Research Article: Differential DNA Methylation Correlates with Differential Expression of Angiogenic Factors in Human Heart Failure

Date Published: January 13, 2010

Publisher: Public Library of Science

Author(s): Mehregan Movassagh, Mun-Kit Choy, Martin Goddard, Martin R. Bennett, Thomas A. Down, Roger S.-Y. Foo, Michael Polymenis. http://doi.org/10.1371/journal.pone.0008564

Abstract: Epigenetic mechanisms such as microRNA and histone modification are crucially responsible for dysregulated gene expression in heart failure. In contrast, the role of DNA methylation, another well-characterized epigenetic mark, is unknown. In order to examine whether human cardiomyopathy of different etiologies are connected by a unifying pattern of DNA methylation pattern, we undertook profiling with ischaemic and idiopathic end-stage cardiomyopathic left ventricular (LV) explants from patients who had undergone cardiac transplantation compared to normal control. We performed a preliminary analysis using methylated-DNA immunoprecipitation-chip (MeDIP-chip), validated differential methylation loci by bisulfite-(BS) PCR and high throughput sequencing, and identified 3 angiogenesis-related genetic loci that were differentially methylated. Using quantitative RT-PCR, we found that the expression of these genes differed significantly between CM hearts and normal control (p<0.01). Moreover, for each individual LV tissue, differential methylation showed a predicted correlation to differential expression of the corresponding gene. Thus, differential DNA methylation exists in human cardiomyopathy. In this series of heterogenous cardiomyopathic LV explants, differential DNA methylation was found in at least 3 angiogenesis-related genes. While in other systems, changes in DNA methylation at specific genomic loci usually precede changes in the expression of corresponding genes, our current findings in cardiomyopathy merit further investigation to determine whether DNA methylation changes play a causative role in the progression of heart failure.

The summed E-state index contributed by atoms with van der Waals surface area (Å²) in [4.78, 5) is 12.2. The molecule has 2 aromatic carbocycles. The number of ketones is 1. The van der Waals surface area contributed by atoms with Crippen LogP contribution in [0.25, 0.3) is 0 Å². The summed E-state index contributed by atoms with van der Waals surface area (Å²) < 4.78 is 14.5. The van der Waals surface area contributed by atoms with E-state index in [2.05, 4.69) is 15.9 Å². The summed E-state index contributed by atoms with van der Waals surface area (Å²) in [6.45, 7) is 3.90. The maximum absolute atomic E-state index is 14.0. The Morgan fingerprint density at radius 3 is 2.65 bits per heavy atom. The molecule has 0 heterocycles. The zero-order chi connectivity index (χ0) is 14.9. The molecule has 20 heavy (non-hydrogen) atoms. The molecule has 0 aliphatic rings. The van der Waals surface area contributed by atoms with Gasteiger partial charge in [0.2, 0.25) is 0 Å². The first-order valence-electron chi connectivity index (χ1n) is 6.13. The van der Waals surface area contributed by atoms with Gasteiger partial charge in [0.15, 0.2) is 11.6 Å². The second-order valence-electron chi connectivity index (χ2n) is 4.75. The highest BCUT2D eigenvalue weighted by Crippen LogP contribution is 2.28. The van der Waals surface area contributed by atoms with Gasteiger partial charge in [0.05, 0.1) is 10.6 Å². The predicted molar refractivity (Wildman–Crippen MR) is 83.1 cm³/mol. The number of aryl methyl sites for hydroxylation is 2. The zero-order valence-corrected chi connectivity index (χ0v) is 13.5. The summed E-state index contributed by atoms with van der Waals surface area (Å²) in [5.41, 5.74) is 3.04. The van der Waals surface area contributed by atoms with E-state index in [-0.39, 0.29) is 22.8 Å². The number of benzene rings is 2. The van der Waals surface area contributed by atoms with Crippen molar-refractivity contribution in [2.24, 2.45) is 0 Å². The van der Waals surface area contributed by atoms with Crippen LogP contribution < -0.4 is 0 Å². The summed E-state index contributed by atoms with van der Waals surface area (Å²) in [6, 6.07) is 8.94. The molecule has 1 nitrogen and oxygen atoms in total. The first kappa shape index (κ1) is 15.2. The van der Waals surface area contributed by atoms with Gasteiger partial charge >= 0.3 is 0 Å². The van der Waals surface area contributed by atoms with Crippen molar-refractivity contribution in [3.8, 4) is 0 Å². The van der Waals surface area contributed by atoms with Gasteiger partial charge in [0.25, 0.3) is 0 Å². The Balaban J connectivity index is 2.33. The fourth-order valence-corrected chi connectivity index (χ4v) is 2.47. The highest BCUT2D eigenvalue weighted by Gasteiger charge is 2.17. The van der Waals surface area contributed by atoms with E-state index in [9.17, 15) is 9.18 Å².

Partial Text: The pathogenesis of heart failure involves molecular mechanisms which are becoming better understood [1], [2] and studies in both experimental models and humans demonstrate the important relevance of dysregulated gene expression [1], [3]. Furthermore, transcriptomic analyses of human dilated cardiomyopathy show a consistent and distinct pattern of gene expression [4], and dysregulated expression of both coding and non-coding genes directly affects heart failure development and progression [3], [5].

In eukaryotes, DNA methylation occurs by the addition of a methyl group to the carbon 5′ position of the nucleotide cytosine ring, and cytosine methylation in mammals, is found most commonly in the context of the sequence 5′-CG-3′, which is also referred to as a CpG dinucleotide. In the mammalian genome, an estimated 70% of all CpGs are methylated [27]. Unmethylated CpG on the other hand are largely grouped in clusters called “CpG islands” in the 5′ regulatory region of many genes. The frequency of CpG dinucleotides in “CpG islands” is higher than is found in other DNA regions. Notably, differential methylation of CpG islands is part of the epigenetic variation found in humans [18], [27].

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http://doi.org/10.1371/journal.pone.0008564

 

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